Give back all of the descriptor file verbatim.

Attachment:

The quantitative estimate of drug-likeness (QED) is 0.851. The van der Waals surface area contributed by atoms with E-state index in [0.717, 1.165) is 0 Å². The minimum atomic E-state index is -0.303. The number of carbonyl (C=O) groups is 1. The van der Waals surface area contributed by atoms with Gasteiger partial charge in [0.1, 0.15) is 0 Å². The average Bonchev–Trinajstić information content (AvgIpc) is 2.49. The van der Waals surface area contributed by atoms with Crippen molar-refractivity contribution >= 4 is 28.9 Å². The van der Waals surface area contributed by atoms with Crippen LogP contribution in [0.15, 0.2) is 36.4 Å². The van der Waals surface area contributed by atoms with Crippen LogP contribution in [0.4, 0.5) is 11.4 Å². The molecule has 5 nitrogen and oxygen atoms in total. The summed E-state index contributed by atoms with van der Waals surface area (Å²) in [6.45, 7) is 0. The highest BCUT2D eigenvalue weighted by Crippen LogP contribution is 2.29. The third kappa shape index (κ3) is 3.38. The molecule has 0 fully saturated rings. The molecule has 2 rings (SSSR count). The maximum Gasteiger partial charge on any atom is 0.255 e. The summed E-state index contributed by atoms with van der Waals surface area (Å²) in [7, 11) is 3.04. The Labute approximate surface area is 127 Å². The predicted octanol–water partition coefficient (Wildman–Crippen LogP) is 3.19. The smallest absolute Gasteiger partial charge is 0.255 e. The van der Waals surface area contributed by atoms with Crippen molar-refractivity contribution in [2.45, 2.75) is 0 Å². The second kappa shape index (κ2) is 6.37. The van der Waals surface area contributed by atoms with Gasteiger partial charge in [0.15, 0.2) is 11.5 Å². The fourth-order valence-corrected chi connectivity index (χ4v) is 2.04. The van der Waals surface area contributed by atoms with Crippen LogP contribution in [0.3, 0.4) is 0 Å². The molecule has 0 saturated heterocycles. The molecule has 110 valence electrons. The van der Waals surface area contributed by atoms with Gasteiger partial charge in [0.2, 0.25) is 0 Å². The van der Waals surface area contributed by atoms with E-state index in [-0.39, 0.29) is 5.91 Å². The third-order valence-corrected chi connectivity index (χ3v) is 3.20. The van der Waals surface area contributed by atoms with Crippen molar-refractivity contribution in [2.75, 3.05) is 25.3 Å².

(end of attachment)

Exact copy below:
The quantitative estimate of drug-likeness (QED) is 0.851. The van der Waals surface area contributed by atoms with E-state index in [0.717, 1.165) is 0 Å². The minimum atomic E-state index is -0.303. The number of carbonyl (C=O) groups is 1. The van der Waals surface area contributed by atoms with Gasteiger partial charge in [0.1, 0.15) is 0 Å². The average Bonchev–Trinajstić information content (AvgIpc) is 2.49. The van der Waals surface area contributed by atoms with Crippen molar-refractivity contribution >= 4 is 28.9 Å². The van der Waals surface area contributed by atoms with Crippen LogP contribution in [0.15, 0.2) is 36.4 Å². The van der Waals surface area contributed by atoms with Crippen LogP contribution in [0.4, 0.5) is 11.4 Å². The molecule has 5 nitrogen and oxygen atoms in total. The summed E-state index contributed by atoms with van der Waals surface area (Å²) in [6.45, 7) is 0. The highest BCUT2D eigenvalue weighted by Crippen LogP contribution is 2.29. The third kappa shape index (κ3) is 3.38. The molecule has 0 fully saturated rings. The molecule has 2 rings (SSSR count). The maximum Gasteiger partial charge on any atom is 0.255 e. The summed E-state index contributed by atoms with van der Waals surface area (Å²) in [7, 11) is 3.04. The Labute approximate surface area is 127 Å². The predicted octanol–water partition coefficient (Wildman–Crippen LogP) is 3.19. The smallest absolute Gasteiger partial charge is 0.255 e. The van der Waals surface area contributed by atoms with Crippen molar-refractivity contribution in [2.45, 2.75) is 0 Å². The second kappa shape index (κ2) is 6.37. The van der Waals surface area contributed by atoms with Gasteiger partial charge in [0.15, 0.2) is 11.5 Å². The fourth-order valence-corrected chi connectivity index (χ4v) is 2.04. The van der Waals surface area contributed by atoms with Crippen LogP contribution in [0.3, 0.4) is 0 Å². The molecule has 0 saturated heterocycles. The molecule has 110 valence electrons. The van der Waals surface area contributed by atoms with Gasteiger partial charge in [0.2, 0.25) is 0 Å². The van der Waals surface area contributed by atoms with E-state index in [-0.39, 0.29) is 5.91 Å². The third-order valence-corrected chi connectivity index (χ3v) is 3.20. The van der Waals surface area contributed by atoms with Crippen molar-refractivity contribution in [2.75, 3.05) is 25.3 Å².